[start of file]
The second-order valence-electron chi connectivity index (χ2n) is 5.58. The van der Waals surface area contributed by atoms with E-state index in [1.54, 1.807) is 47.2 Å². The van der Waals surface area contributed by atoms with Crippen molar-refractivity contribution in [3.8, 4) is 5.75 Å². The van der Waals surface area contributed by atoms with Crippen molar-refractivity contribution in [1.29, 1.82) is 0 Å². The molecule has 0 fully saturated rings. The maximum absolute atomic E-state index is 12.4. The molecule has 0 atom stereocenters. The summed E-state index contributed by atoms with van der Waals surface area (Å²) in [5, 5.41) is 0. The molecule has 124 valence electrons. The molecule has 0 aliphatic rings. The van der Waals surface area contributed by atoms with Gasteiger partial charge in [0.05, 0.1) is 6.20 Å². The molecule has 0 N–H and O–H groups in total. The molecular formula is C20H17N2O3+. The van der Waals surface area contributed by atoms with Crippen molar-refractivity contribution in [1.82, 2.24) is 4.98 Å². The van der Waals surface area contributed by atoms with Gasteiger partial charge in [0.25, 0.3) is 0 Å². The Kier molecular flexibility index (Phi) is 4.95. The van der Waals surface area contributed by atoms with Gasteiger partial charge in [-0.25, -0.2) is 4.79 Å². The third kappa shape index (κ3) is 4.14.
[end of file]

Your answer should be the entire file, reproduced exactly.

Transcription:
The second-order valence-electron chi connectivity index (χ2n) is 5.58. The van der Waals surface area contributed by atoms with E-state index in [1.54, 1.807) is 47.2 Å². The van der Waals surface area contributed by atoms with Crippen molar-refractivity contribution in [3.8, 4) is 5.75 Å². The van der Waals surface area contributed by atoms with Crippen molar-refractivity contribution in [1.29, 1.82) is 0 Å². The molecule has 0 fully saturated rings. The maximum absolute atomic E-state index is 12.4. The molecule has 0 atom stereocenters. The summed E-state index contributed by atoms with van der Waals surface area (Å²) in [5, 5.41) is 0. The molecule has 124 valence electrons. The molecule has 0 aliphatic rings. The van der Waals surface area contributed by atoms with Gasteiger partial charge in [0.05, 0.1) is 6.20 Å². The molecule has 0 N–H and O–H groups in total. The molecular formula is C20H17N2O3+. The van der Waals surface area contributed by atoms with Crippen molar-refractivity contribution in [1.82, 2.24) is 4.98 Å². The van der Waals surface area contributed by atoms with Gasteiger partial charge in [0.25, 0.3) is 0 Å². The Kier molecular flexibility index (Phi) is 4.95. The van der Waals surface area contributed by atoms with Gasteiger partial charge in [-0.25, -0.2) is 4.79 Å². The third kappa shape index (κ3) is 4.14.